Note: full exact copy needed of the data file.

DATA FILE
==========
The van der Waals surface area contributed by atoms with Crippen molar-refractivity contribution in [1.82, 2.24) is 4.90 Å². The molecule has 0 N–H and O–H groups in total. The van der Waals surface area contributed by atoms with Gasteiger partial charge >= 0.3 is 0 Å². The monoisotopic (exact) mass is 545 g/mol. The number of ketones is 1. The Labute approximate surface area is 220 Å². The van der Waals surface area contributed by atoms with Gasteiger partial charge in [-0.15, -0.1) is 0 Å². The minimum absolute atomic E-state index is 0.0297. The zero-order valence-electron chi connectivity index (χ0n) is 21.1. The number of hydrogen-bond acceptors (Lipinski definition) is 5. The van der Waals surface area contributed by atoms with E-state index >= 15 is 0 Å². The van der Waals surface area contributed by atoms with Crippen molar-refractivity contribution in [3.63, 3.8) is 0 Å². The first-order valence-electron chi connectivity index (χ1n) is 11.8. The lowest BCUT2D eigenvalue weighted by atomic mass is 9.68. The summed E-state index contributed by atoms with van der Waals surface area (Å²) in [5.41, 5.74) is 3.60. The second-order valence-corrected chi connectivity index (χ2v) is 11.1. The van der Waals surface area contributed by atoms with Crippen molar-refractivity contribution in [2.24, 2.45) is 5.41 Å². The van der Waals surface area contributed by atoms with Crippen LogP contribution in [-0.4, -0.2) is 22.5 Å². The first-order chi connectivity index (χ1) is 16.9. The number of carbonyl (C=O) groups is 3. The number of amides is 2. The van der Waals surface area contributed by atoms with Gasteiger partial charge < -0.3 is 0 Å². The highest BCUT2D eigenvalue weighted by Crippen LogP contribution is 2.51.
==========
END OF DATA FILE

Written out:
The van der Waals surface area contributed by atoms with Crippen molar-refractivity contribution in [1.82, 2.24) is 4.90 Å². The molecule has 0 N–H and O–H groups in total. The van der Waals surface area contributed by atoms with Gasteiger partial charge >= 0.3 is 0 Å². The monoisotopic (exact) mass is 545 g/mol. The number of ketones is 1. The Labute approximate surface area is 220 Å². The van der Waals surface area contributed by atoms with Gasteiger partial charge in [-0.15, -0.1) is 0 Å². The minimum absolute atomic E-state index is 0.0297. The zero-order valence-electron chi connectivity index (χ0n) is 21.1. The number of hydrogen-bond acceptors (Lipinski definition) is 5. The van der Waals surface area contributed by atoms with E-state index >= 15 is 0 Å². The van der Waals surface area contributed by atoms with Crippen molar-refractivity contribution in [3.63, 3.8) is 0 Å². The first-order valence-electron chi connectivity index (χ1n) is 11.8. The lowest BCUT2D eigenvalue weighted by atomic mass is 9.68. The summed E-state index contributed by atoms with van der Waals surface area (Å²) in [5.41, 5.74) is 3.60. The second-order valence-corrected chi connectivity index (χ2v) is 11.1. The van der Waals surface area contributed by atoms with Crippen molar-refractivity contribution in [2.24, 2.45) is 5.41 Å². The van der Waals surface area contributed by atoms with Crippen LogP contribution in [-0.4, -0.2) is 22.5 Å². The first-order chi connectivity index (χ1) is 16.9. The number of carbonyl (C=O) groups is 3. The number of amides is 2. The van der Waals surface area contributed by atoms with Gasteiger partial charge < -0.3 is 0 Å². The highest BCUT2D eigenvalue weighted by Crippen LogP contribution is 2.51.